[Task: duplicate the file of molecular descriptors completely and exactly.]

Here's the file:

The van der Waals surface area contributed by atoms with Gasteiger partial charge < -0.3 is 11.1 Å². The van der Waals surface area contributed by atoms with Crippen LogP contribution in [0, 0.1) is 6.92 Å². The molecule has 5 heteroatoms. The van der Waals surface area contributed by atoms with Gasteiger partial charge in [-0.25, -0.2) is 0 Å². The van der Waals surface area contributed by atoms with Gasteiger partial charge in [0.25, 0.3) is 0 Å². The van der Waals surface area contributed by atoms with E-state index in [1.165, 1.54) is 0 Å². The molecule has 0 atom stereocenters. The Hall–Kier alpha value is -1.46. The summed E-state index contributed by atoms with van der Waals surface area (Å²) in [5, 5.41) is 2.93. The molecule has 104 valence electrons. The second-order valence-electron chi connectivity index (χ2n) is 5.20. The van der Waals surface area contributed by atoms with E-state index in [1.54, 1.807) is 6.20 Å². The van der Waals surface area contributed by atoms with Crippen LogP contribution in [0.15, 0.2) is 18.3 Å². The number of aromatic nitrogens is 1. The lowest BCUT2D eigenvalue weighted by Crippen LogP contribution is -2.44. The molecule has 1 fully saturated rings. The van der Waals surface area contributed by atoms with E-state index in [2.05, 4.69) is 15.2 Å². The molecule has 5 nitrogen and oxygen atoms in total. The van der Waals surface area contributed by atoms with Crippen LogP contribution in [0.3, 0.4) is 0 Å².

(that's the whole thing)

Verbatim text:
The van der Waals surface area contributed by atoms with Gasteiger partial charge < -0.3 is 11.1 Å². The van der Waals surface area contributed by atoms with Crippen LogP contribution in [0, 0.1) is 6.92 Å². The molecule has 5 heteroatoms. The van der Waals surface area contributed by atoms with Gasteiger partial charge in [-0.25, -0.2) is 0 Å². The van der Waals surface area contributed by atoms with Gasteiger partial charge in [0.25, 0.3) is 0 Å². The van der Waals surface area contributed by atoms with E-state index in [1.165, 1.54) is 0 Å². The molecule has 0 atom stereocenters. The Hall–Kier alpha value is -1.46. The summed E-state index contributed by atoms with van der Waals surface area (Å²) in [5, 5.41) is 2.93. The molecule has 104 valence electrons. The second-order valence-electron chi connectivity index (χ2n) is 5.20. The van der Waals surface area contributed by atoms with E-state index in [1.54, 1.807) is 6.20 Å². The van der Waals surface area contributed by atoms with Crippen LogP contribution in [0.15, 0.2) is 18.3 Å². The number of aromatic nitrogens is 1. The lowest BCUT2D eigenvalue weighted by Crippen LogP contribution is -2.44. The molecule has 1 fully saturated rings. The van der Waals surface area contributed by atoms with E-state index in [2.05, 4.69) is 15.2 Å². The molecule has 5 nitrogen and oxygen atoms in total. The van der Waals surface area contributed by atoms with Crippen LogP contribution in [0.3, 0.4) is 0 Å².